Most interesting thing she’s come across in our collections: A 1958 Duke Law School banquet program signed by “Dick Nixon.”

Richard Nixon Signature
Signature of Dick Nixon, Sometime President of the Duke Bar Association

 

Claire Radcliffe, Sallie Bingham Center for Women’s History & Culture Public Services Intern

What she’s studying: I’m working on a dual masters degree; I just finished my MA in Public History at NC State, and I’m working on my MSLS from Chapel Hill.
What she’s working on at the Rubenstein Library: I’ve been working on a range of things: migrating the website to Drupal, migrating subject guides to LibGuides (and revamping some of them), assisting with remote reference and reproduction, assisting with preparation for classes, helping out with 25th anniversary events, and processing zines.
What she likes to do when she’s not with us: Outside of school and work, I’m interested in photography, old movies, traveling, baking, dance fitness classes, and used bookshops. Although there is distressingly little time outside of school and work.
Most interesting thing she’s come across in our collections: Two of the most interesting things I’ve come across were the pink corset book  and a picture of Kathy Acker with the Spice Girls.

Kathy Acker and Spice Girls
Kathy Acker, third from left, with the Spice Girls

Video Killed the Research Woes

With the Fall Semester well underway, we wanted to let you know about a couple of videos that can make your research at the Rubenstein Library even easier.  For example, not sure where to find us since we moved?

Know that you know where we are and you want to come do research, check out our other videos:

Author Waldo E. Martin Jr. to speak on the Black Panther Party

Bloom&Martin_compREV.inddDate: Thursday, October 3, 2013
Time: 4:00 – 6:00 p.m.
Location: Rubenstein Library, Perkins 318 (PDF Map)
Contact: John Gartrell, john.gartrell@duke.edu

Black Against Empire: the History and Politics of the Black Panther Party traces the rise and fall of the Black Panther Party against the backdrop global revolution. Co-authors Waldo E. Martin Jr. and Joshua Bloom argue that the Black Panther Party rejected fighting for full citizenship within the U.S. and instead, joined the global struggle against U.S. imperialism. In this comprehensive overview, the authors examine why so many young black people across the country risked their lives for the revolution, why the Party grew most rapidly during the height of repression, and why allies abandoned the Party at its peak of influence.

Dr. Waldo E. Martin Jr., joins us to discuss and sign copies of his new book, Black Against Empire: The History and Politics of the Black Panther Party, co-authored with Joshua Bloom.  

 

 

 

Catherine Nicholson

Sinister Wisdom
Sinister Wisdom, the journal Nicholson co-founded

With great admiration, the Rubenstein Library pays tribute to Catherine Nicholson (1922-2013), theater director/producer, and pioneering co-founder and editor of Sinister Wisdom, who died June 16, 2013. Nicholson’s papers, which are held by the Sallie Bingham Center for Women’s History and Culture, document her life as a scholar and activist. Beth Hodges, former contributing editor, honored Nicholson with an obituary to be published in the fall issue of Sinister Wisdom. Hodges writes, “Friends remember Catherine as a dedicated lesbian feminist cultural worker, gifted writer, thinker, teacher, conversationalist, and a steadfast friend. Catherine possessed exceptional abilities, vision, and creativity and was also unusually motivated and self-disciplined. She chose to do her best in whatever she undertook, be it acting; directing; editing and publishing a women’s journal; [and] teaching theater and producing the world-premiere of a Monique Wittig play.”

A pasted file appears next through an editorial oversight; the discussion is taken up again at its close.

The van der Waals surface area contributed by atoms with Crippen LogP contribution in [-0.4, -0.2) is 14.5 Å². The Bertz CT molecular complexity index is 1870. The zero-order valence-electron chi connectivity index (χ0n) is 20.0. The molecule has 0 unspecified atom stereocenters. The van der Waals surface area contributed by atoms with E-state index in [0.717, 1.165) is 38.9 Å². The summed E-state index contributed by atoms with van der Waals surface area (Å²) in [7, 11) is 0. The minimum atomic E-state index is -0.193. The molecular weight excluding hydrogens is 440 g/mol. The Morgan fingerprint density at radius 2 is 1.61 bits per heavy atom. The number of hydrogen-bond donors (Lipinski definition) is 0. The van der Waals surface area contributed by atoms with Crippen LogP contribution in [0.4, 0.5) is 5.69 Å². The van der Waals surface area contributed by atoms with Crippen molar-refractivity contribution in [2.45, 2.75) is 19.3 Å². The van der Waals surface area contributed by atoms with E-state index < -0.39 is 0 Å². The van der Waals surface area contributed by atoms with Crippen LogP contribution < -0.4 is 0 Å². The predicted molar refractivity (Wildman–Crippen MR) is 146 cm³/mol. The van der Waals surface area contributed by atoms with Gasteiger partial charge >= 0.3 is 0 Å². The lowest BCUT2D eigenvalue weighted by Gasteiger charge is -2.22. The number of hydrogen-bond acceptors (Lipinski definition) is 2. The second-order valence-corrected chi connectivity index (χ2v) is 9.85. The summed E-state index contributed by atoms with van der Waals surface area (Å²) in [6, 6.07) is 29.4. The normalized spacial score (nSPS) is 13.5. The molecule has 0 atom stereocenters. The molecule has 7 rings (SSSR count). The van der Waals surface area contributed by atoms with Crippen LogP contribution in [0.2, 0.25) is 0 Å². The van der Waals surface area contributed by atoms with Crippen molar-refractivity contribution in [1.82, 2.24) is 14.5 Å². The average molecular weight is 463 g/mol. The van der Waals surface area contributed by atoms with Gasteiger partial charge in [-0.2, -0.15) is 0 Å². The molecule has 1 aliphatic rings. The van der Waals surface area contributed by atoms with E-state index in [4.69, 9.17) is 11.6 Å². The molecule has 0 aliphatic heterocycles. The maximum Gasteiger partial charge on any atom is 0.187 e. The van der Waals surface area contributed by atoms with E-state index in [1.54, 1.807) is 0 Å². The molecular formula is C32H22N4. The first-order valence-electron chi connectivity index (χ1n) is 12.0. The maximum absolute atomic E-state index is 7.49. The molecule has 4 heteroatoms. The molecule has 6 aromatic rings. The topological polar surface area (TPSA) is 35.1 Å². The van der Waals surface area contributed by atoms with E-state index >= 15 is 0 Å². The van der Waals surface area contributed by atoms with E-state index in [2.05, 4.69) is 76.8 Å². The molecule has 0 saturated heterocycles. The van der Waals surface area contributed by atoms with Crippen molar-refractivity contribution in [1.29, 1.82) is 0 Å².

With her partner, Harriet Ellenberger, Nicholson founded Sinister Wisdom, subtitled “A Journal of Words and Pictures for the Lesbian Imagination in All Women.” Hodges writes, “Sinister Wisdom became Catherine and Harriet’s life, took over their house, determined they would drive a truck rather than a sports car, even decided where the couple would live. The job of ‘creating a women’s community on paper,’ as one woman put it, was all-consuming.” Michelle Cliff and Adrienne Rich were the next editors to take the helm of Sinister Wisdom, which continues to be published today under the editorship of Julie Enszer.

Several students from the Duke Women’s Studies Senior Seminar class “Feminist Theory: Durham 1960-1990,” taught by Professor Kathy Rudy during spring, 2013 used this collection in their research on Durham’s activist community of the 1960s-70s. One of those students, Chantel Liggett, received the Middlesworth Award for her paper “Divergent Priorities, Diverging Visions: Lesbian Separatist versus Gay Male Integrationist Ideology Surrounding Duke in the 1970s and 80s.”

Post contributed by Kelly Wooten, Research Services and Collection Development Librarian, Sallie Bingham Center

Vesalius and Football

As Curator for the History of Medicine Collections, I never thought I’d type the words “Vesalius and Football” together. But last week I had the opportunity to showcase De Humani Corporis Fabrica (1543), Andreas Vesalius’s landmark atlas of the human body, in a Sports Illustrated photo shoot featuring Duke football player Kenny Anunike. I wonder how many of my colleagues working in historical medical collections have had collection material featured in SI?!?